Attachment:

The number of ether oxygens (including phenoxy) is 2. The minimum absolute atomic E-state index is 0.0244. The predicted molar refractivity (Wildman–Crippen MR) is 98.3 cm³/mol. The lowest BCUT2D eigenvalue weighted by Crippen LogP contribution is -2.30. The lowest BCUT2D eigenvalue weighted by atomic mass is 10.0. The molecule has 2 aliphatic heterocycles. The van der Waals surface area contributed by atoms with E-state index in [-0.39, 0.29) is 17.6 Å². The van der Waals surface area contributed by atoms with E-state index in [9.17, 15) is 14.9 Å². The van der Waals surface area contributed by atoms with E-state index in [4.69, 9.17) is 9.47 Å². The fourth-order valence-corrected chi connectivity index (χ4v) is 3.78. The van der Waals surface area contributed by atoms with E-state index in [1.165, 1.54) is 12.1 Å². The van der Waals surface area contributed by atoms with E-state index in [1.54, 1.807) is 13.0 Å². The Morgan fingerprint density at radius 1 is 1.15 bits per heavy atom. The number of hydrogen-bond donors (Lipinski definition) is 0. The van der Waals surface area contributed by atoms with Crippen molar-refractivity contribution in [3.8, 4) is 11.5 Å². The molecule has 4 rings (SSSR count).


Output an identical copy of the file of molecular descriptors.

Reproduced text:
The number of ether oxygens (including phenoxy) is 2. The minimum absolute atomic E-state index is 0.0244. The predicted molar refractivity (Wildman–Crippen MR) is 98.3 cm³/mol. The lowest BCUT2D eigenvalue weighted by Crippen LogP contribution is -2.30. The lowest BCUT2D eigenvalue weighted by atomic mass is 10.0. The molecule has 2 aliphatic heterocycles. The van der Waals surface area contributed by atoms with E-state index in [-0.39, 0.29) is 17.6 Å². The van der Waals surface area contributed by atoms with E-state index in [9.17, 15) is 14.9 Å². The van der Waals surface area contributed by atoms with E-state index in [4.69, 9.17) is 9.47 Å². The fourth-order valence-corrected chi connectivity index (χ4v) is 3.78. The van der Waals surface area contributed by atoms with E-state index in [1.165, 1.54) is 12.1 Å². The van der Waals surface area contributed by atoms with E-state index in [1.54, 1.807) is 13.0 Å². The Morgan fingerprint density at radius 1 is 1.15 bits per heavy atom. The number of hydrogen-bond donors (Lipinski definition) is 0. The van der Waals surface area contributed by atoms with Crippen molar-refractivity contribution in [3.8, 4) is 11.5 Å². The molecule has 4 rings (SSSR count).